Posted by: Anna | May 4, 2011

Singapore Wrap-up

Singapore served as a great introduction to *real* Asia, not counting India as Asia (it’s really like its own continent). Singapore is easily the most American-style place we have been, followed closely by Doha, Qatar (surprising!). Singapore is full of American chain restaurants, like Popeye’s, Chili’s. and Church’s Chicken (called Texas Chicken here).

Yum...biscuit anyone?

In Singapore, everyone speaks excellent English, signs are in English, and announcements on the subway are in clearly intelligible English. The roads are incredibly clean. The driving is orderly. The subway is efficient and quick, as is the bus system. Prices are fixed – no negotiating. Basically, it’s like a very orderly America, full of Asian people, with hawker markets.

Highlights of our tourist time, but not interesting enough to merit an entire blog post were the orchid garden and the night safari. Truly the orchid garden and surrounding botanical gardens are the most beautiful gardens I have ever seen – lushly vegetated, beautifully landscaped, and interspersed with attractive statues. Particularly interesting were the orchids cross-bred for VIPs (heads of state, etc), displayed in the special VIP garden, with a small sign signifying who they were created for. The orchid garden did make me wish I had an orchid…perhaps when I get home, although I think it might be cruel to the orchid as I kill every plant I’ve ever had.

One of the orchids from the VIP garden - can't remember whose?

Tommy and Emily went to the night safari.  I don’t particularly like zoos, so I saved the $30 and stayed home.  The Night Safari is a cool idea – it’s located next to the zoo, but is filled with nocturnal animals.  There are walking trails and a tram ride that runs through the entire park.  It’s open from 7:30 to midnight and allows you to see animals being active that you normally don’t see in a zoo.  The lions were roaring, the leopard was pacing in front of the window to its area and the tapirs (Tommy’s favorite zoo animal) were all over the road.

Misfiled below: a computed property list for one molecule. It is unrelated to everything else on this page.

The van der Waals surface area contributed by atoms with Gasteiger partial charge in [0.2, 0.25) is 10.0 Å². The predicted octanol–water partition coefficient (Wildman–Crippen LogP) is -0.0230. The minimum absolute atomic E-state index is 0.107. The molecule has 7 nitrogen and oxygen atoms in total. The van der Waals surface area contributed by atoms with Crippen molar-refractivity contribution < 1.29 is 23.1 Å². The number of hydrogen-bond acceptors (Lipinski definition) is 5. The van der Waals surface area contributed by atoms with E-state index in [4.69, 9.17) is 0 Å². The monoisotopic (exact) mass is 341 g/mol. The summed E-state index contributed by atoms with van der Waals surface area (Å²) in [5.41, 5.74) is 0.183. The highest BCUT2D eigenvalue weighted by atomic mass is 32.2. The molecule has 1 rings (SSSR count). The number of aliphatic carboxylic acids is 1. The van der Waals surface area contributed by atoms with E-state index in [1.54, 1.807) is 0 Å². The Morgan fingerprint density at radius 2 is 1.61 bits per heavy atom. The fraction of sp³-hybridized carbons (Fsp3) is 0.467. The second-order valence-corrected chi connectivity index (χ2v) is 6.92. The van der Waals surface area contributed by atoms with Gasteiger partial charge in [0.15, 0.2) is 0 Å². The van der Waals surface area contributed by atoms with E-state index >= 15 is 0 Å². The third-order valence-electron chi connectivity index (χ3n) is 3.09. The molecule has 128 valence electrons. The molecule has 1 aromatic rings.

The best experience at the zoo came in the flying squirrel aviary.  After crossing through 3 gates, each of which won’t open until the previous gate closes, you end up in a large, enclosed jungle.  Filled with flying squirrels.  They saw at least 4, but there may have been more.  The squirrels were very active, climbing trees and jumping from tree to tree.  One squirrel climbed to the tallest point of the enclosure, all the way at one end of the pen.  And leapt off, spreading its wings and gliding rapidly – straight for Tommy’s head.  It pulled up at the last minute, coming to rest directly above him in another tree.  He says that was worth the $30 right there.

I think for Tommy, it was a reintroduction to modern, developed society after his time in Nepal. For me, it was a chance to transition from being home to being on the road again, gently. For our friend Emily, who is joining us for a month of Asia, it was a shift from fully Western Australia (where she has been for 5 months) to Asia. You may notice I don’t identify Singapore as an amazing tourist destination, praise the sights or culture, or encourage you to visit as soon as possible.